Lifting of the last closing order in the Boundary Waters Canoe Zone

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A AP story says, “Superior National Forest officials say the last remaining closure order related to the wildfires in the Boundary Waters Canoe Area Wilderness has now been lifted.. A hot, unusually dry summer caused extreme fire danger and resulted in the complete closure of northern Minnesota’s popular wilderness for a few weeks after wildfires broke out. The last remaining shutdown related to the John Ek and Whelp fires has now been lifted. Cooler conditions and recent rains have helped control the fires. … The BWCA received 3-6 inches of rain in September, which is about normal for the month.

Frederick Melo writes in Pioneer Press: “In an ongoing effort to crack down on tobacco sales to youth and other vulnerable groups, St. Paul’s city council will soon vote on a sweeping anti-smoking ordinance that would reduce the number of tobacco licenses available in the city., set a minimum price of $ 10 for cigarette packs, and ban cigarette coupons and price promotions, including vaping coupons. Opponents of the retail sector and anti-tobacco advocates agree the proposal would likely amount to the most aggressive tobacco sales restrictions in the country. “

A Star Tribune Story by Jeff Meitrodt, Nicole Norfleet and Adam Belz reports: “Every year, settlement buying companies persuade accident victims across the country to forgo an estimated $ 1 billion in future payments in exchange for a much smaller lump sum. On average, settlement buying companies keep about 60% of the money, according to a Star Tribune analysis of more than 2,400 transactions in seven states between 2000 and 2020. In Minnesota alone, these companies paid $ 28 million. dollars since 2010 for $ 70 million in future payments, according to court records. At the time these deals were made, the companies valued the payments at $ 53 million. As a rule of thumb, the less payments someone has to wait for them.

Babs Santos Reports for FOX 9: “After seven decades in east St. Paul, a popular Italian-American restaurant closed for the last time on Saturday. The Dari-Ette Drive-In opened in 1951 and since then, a family has been behind all of its success. With its Italian-style sandwich, popular gravy, and hand-rolled meatballs, the restaurant is perfect for Italian-American cuisine in the Twin Cities, between April and October. … And as the last drive-in in St. Paul, the experience is also bittersweet. But after Saturday, Angela Fida packs her bags, calling it the right time. “

Also in the Star Tribune, Tim Harlow writes: “The construction season is drawing to a close for this year, but plans for future road construction and transit projects continue. This week, we’ll learn more about the Minnesota Department of Transportation’s plan to modernize the highway. 252 via Brooklyn Center and Brooklyn Park and Interstate 94 in northern Minneapolis as the agency launches a series of virtual and in-person meetings. … Both roads are also deteriorating and need to be repaired, MnDOT said. “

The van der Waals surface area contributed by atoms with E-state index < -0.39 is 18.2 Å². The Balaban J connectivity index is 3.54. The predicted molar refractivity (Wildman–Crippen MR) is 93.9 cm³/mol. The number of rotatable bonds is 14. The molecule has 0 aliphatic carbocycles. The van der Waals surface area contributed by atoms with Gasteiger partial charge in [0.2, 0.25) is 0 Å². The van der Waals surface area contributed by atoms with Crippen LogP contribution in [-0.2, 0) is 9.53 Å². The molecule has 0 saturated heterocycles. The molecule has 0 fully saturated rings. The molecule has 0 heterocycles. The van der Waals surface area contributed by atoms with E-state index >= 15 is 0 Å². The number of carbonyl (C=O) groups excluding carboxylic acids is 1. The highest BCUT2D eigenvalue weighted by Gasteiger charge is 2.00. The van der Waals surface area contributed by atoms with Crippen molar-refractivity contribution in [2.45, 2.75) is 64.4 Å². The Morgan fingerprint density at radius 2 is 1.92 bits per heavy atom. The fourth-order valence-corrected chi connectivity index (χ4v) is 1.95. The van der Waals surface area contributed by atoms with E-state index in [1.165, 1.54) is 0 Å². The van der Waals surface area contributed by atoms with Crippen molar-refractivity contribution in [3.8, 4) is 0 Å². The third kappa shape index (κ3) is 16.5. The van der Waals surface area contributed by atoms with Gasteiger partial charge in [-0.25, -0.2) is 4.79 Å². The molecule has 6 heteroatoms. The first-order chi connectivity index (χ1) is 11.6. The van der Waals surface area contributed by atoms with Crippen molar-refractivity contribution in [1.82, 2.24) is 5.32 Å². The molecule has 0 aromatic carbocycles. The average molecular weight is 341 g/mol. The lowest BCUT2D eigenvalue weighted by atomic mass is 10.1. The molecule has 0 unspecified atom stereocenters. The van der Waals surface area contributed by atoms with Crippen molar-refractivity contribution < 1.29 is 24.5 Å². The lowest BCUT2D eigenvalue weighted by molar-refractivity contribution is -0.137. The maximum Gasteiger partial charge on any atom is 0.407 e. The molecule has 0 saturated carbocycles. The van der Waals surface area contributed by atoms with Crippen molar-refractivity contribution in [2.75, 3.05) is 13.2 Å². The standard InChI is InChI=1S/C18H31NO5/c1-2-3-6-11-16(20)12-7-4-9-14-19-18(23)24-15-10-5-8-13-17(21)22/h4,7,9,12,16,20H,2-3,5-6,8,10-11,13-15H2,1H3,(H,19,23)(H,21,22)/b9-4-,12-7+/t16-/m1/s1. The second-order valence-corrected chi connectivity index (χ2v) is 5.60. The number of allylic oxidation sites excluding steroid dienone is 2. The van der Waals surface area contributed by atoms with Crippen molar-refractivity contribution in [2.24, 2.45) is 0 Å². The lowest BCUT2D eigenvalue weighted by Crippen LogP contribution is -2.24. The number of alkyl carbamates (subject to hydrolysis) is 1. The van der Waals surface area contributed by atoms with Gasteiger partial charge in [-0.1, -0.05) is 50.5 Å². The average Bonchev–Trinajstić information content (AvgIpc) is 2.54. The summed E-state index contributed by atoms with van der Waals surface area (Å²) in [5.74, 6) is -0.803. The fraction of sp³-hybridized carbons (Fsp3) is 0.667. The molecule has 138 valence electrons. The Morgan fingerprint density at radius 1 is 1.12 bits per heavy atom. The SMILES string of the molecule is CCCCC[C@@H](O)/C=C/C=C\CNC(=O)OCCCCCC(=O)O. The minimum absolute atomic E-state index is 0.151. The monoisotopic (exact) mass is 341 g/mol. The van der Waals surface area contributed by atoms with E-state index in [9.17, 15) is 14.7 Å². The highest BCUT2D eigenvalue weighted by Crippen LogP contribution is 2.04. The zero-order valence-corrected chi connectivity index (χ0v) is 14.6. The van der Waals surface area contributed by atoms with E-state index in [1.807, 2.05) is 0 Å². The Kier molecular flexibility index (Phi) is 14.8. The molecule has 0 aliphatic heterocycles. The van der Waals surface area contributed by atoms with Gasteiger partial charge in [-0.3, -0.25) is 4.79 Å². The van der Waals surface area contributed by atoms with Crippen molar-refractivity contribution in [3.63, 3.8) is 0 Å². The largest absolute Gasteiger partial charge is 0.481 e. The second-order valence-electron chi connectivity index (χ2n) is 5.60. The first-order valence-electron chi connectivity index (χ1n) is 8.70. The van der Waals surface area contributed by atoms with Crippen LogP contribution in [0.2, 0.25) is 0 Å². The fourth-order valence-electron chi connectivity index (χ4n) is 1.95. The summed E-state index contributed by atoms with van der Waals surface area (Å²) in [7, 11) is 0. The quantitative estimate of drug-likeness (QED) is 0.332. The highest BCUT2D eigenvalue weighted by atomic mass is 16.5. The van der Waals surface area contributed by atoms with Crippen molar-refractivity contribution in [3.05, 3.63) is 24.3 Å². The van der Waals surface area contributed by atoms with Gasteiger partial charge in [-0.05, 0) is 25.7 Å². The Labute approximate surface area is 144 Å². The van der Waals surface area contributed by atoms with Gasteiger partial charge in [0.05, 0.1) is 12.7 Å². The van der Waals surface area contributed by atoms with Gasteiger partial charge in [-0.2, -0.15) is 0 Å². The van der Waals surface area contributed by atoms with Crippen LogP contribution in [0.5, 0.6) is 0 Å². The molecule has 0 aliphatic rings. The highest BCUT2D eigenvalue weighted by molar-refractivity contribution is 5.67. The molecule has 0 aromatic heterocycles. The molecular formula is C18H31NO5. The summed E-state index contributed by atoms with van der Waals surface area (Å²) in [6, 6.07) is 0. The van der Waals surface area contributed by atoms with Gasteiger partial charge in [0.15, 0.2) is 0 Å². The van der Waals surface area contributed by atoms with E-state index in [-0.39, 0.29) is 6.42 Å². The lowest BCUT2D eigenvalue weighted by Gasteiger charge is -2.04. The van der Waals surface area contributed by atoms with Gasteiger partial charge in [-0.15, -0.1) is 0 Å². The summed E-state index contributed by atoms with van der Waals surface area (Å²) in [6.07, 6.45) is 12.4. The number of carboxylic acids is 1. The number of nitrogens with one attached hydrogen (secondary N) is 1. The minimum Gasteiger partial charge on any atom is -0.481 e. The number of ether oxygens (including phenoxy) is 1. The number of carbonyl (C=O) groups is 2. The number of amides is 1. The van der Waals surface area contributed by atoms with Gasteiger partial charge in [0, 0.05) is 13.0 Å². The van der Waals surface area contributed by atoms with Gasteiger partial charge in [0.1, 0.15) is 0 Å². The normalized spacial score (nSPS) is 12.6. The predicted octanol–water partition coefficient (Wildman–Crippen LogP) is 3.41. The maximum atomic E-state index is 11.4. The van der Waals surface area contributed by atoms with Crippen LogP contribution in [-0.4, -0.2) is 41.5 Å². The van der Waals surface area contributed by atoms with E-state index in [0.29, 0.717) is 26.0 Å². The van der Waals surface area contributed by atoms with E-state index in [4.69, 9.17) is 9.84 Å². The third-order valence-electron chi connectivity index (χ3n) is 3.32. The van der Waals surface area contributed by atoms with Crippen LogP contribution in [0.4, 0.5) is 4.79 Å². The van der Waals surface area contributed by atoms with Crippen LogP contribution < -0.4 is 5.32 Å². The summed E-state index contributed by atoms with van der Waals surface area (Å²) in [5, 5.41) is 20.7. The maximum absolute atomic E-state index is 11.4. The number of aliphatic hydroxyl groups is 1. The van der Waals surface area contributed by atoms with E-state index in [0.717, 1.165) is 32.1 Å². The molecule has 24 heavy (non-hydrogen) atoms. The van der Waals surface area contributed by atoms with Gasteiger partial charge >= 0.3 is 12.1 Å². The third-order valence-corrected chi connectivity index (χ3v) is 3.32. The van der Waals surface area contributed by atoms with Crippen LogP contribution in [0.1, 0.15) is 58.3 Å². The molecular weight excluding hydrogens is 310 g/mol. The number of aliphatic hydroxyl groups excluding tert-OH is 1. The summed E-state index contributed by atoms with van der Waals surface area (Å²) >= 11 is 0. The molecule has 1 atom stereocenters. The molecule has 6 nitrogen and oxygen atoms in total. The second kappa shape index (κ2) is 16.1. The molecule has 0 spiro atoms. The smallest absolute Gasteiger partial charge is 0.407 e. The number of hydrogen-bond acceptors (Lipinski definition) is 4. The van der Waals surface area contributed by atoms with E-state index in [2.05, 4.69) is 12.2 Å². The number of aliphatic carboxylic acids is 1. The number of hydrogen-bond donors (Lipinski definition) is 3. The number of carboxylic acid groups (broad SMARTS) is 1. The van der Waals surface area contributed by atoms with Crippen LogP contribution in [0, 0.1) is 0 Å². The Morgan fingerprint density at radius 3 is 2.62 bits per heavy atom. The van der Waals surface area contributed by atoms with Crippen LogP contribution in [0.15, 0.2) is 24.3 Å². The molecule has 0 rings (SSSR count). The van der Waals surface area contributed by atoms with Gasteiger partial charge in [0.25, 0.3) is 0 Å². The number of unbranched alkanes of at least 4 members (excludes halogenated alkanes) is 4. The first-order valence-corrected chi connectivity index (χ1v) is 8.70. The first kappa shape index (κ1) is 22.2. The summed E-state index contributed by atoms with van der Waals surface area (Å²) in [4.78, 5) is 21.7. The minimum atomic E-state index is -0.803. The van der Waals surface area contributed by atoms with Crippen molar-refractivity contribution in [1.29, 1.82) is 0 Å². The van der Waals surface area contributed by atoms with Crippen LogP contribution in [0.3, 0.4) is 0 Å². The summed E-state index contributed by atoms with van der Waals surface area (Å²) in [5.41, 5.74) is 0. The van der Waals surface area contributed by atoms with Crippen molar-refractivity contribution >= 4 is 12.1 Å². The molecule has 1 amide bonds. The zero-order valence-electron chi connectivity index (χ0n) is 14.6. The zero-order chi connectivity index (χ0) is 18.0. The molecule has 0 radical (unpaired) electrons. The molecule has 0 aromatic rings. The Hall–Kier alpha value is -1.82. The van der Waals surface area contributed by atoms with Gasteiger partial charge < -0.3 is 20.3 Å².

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ICYMI, WCCO-TV reports: “After a tumultuous few months for the Minnesota GOP, the party has a new president. David Hann won the election on Saturday for the post after Jennifer Carnahan was forced to step down in August. Hann, a former Senate Minority Leader for Eden Prairie, won the final vote against businessman Jerry Dettinger.

MPR Reports: “Thousands of runners took part in the Twin Cities Marathon and the TC 10 Mile race on Sunday – a welcome return to a fall tradition, after last year’s races were canceled due to the pandemic. Mohamed Hrezi of Philadelphia won the men’s marathon title with a time of 2 hours, 15 minutes, 22 seconds. Naomi Fulton, of Hartland, Wisconsin, won the women’s title in 2:45:57.

Also from the AP: “Hundreds of world leaders, powerful politicians, billionaires, celebrities, religious leaders and drug traffickers have hidden their investments in mansions, exclusive beachfront properties, yachts and other assets over the course of the quarter of a century, based on a review of nearly 12 million files obtained from 14 companies around the world. The report released on Sunday by the International Consortium of Investigative Journalists involved 600 journalists from 150 media outlets in 117 countries. It’s nicknamed the “Pandora Papers” because the findings shed light on previously hidden transactions of the elite and the corrupt, and how they used offshore accounts to protect assets collectively worth billions of dollars. “

Related. As part of their report on the “Pandora Papers”, Greg Miller, Debbie Cenziper and Peter Whoriskey write in the Washington Post: “The records provide substantial new evidence, for example, that South Dakota now rivals the notoriously opaque jurisdictions in Europe and the Caribbean on financial secrecy. Tens of millions of dollars from outside the United States are now hosted by trust companies in Sioux Falls, some of which are linked to people and companies accused of human rights abuses and other acts reprehensible. … In 2019, for example, family members of the former vice president of the Dominican Republic, who once ran one of the country’s largest sugar producers, finalized several trusts in South Dakota. The trusts held personal wealth and stock in the company, which has been accused of human and labor rights violations, including illegally razing the homes of impoverished families to expand plantations.

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